BY MATT STROMBERG
After laying dormant for the better part of a decade, an iconic piece of public art came blinking back to life last night in downtown Los Angeles. Michael Hayden’s Generators of the Cylinder originally made its debut along the exterior façade of the International Jewelry Center, across from Pershing Square, in 1982. Upon the building’s completion, LA Times architecture critic John Dreyfuss panned the Skidmore, Owings & Merrill structure, but called Generators its “saving grace,” remarking “All that saves the building from almost total offensiveness is a remarkably beautiful and exciting neon light sculpture by Michael Hayden.”
The installation consists of a 270’ long sequence of polycarbonate semi-cylinders that house argon tubes hand-painted in a rainbow of colors. 27 infrared sensors detect the body heat of people walking below, sending this data to a computer hidden in the building’s parking garage. The lights flicker and dance in thousands of programmed permutations that reflect this pedestrian activity. 3,000 square feet of stainless steel paneling mirrors the action. Finally, the semi-cylinders are holographically etched to create a rainbow effect when hit by the sun from a certain angle, one of the earliest uses of holography in an artwork of this scale.
After more than two decades, the sculpture eventually fell victim to insufficient maintenance, coupled with economic woes and changes in building management as Carolina Miranda notes, and was shut off in 2008. That is until last fall, when Michael Grosswendt of All Coast Construction was chosen by the building’s new owners to restore the piece. After a thorough cleaning and refurbishment involving everything from replacing fuses to overhauling motherboards, the work was ready for a reboot.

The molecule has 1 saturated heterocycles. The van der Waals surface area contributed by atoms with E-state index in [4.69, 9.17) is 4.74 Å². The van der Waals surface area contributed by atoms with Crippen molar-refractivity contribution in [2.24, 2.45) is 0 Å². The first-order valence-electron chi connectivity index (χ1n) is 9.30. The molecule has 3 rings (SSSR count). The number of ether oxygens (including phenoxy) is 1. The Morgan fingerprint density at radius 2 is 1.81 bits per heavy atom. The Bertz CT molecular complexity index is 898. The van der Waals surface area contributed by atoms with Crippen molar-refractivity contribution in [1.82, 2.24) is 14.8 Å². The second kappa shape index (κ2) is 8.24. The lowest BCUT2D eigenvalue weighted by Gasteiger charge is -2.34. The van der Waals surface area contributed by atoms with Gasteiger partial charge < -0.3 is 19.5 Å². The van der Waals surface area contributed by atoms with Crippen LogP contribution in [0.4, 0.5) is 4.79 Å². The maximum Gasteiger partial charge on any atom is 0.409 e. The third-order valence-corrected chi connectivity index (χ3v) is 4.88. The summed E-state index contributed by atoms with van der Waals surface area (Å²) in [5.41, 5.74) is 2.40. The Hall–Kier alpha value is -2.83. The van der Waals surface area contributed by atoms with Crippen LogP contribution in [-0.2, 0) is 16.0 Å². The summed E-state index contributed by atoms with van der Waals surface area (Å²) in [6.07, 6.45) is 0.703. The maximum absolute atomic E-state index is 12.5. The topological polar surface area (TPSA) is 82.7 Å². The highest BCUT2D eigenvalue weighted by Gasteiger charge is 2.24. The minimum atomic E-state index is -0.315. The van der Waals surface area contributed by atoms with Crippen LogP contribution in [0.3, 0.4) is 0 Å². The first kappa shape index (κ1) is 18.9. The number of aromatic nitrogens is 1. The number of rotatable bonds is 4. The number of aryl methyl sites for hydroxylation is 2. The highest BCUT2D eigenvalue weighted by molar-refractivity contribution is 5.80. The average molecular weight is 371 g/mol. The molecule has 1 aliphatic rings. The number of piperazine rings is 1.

Last night just before dusk, a crowd gathered outside the Jewelry Center to witness the re-lighting. They listened to remarks from Hayden, Grosswendt, and others, including a Canadian cultural attaché (Hayden was born in Canada). Dressed in a tux with long silver hair spilling out from under his black hat, Hayden recalled how he was responsible for the palm trees planted in front of the building in the early 80s. Arguing that the proposed deciduous trees would have blocked the view of the lights from nearby Pershing Square, he had threatened to cut them down.
In the intervening years since the work was first installed, Hayden has produced a number of public art works – most notably a 1987 mile-long neon piece in Chicago’s O’Hare airport – that enliven and transform mundane spaces. His original intention with Generators, he said, was to create a work that everyone could enjoy, not just “card-carrying gallery goers,” as he put it. Then, as the sun began to set, a switch was thrown somewhere and the sculpture flashed to life, casting a rainbow glow on all those assembled.
Generators of the Cylinder is now on view 24 hours a day, 7 days a week, at the International Jewelry Center, 550 S. Hill Street in Los Angeles.